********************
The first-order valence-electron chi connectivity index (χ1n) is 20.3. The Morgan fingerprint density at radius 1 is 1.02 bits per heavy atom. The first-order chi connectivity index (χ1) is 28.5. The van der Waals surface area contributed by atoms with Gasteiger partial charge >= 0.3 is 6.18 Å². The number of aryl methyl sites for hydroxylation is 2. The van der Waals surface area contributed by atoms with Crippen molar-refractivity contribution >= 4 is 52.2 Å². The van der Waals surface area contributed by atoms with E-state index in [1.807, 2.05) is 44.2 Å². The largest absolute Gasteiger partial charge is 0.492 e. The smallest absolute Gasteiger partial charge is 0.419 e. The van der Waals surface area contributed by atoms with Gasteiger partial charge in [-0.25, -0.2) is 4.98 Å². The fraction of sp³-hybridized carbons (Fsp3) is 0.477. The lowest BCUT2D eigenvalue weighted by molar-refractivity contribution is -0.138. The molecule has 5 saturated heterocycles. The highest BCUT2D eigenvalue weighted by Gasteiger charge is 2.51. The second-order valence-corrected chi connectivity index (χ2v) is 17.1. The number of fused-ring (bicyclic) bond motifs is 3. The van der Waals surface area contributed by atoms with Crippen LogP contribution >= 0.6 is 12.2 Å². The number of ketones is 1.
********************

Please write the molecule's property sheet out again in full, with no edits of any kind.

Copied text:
The first-order valence-electron chi connectivity index (χ1n) is 20.3. The Morgan fingerprint density at radius 1 is 1.02 bits per heavy atom. The first-order chi connectivity index (χ1) is 28.5. The van der Waals surface area contributed by atoms with Gasteiger partial charge >= 0.3 is 6.18 Å². The number of aryl methyl sites for hydroxylation is 2. The van der Waals surface area contributed by atoms with Crippen molar-refractivity contribution >= 4 is 52.2 Å². The van der Waals surface area contributed by atoms with E-state index in [1.807, 2.05) is 44.2 Å². The largest absolute Gasteiger partial charge is 0.492 e. The smallest absolute Gasteiger partial charge is 0.419 e. The van der Waals surface area contributed by atoms with Gasteiger partial charge in [-0.25, -0.2) is 4.98 Å². The fraction of sp³-hybridized carbons (Fsp3) is 0.477. The lowest BCUT2D eigenvalue weighted by molar-refractivity contribution is -0.138. The molecule has 5 saturated heterocycles. The highest BCUT2D eigenvalue weighted by Gasteiger charge is 2.51. The second-order valence-corrected chi connectivity index (χ2v) is 17.1. The number of fused-ring (bicyclic) bond motifs is 3. The van der Waals surface area contributed by atoms with Crippen LogP contribution >= 0.6 is 12.2 Å². The number of ketones is 1.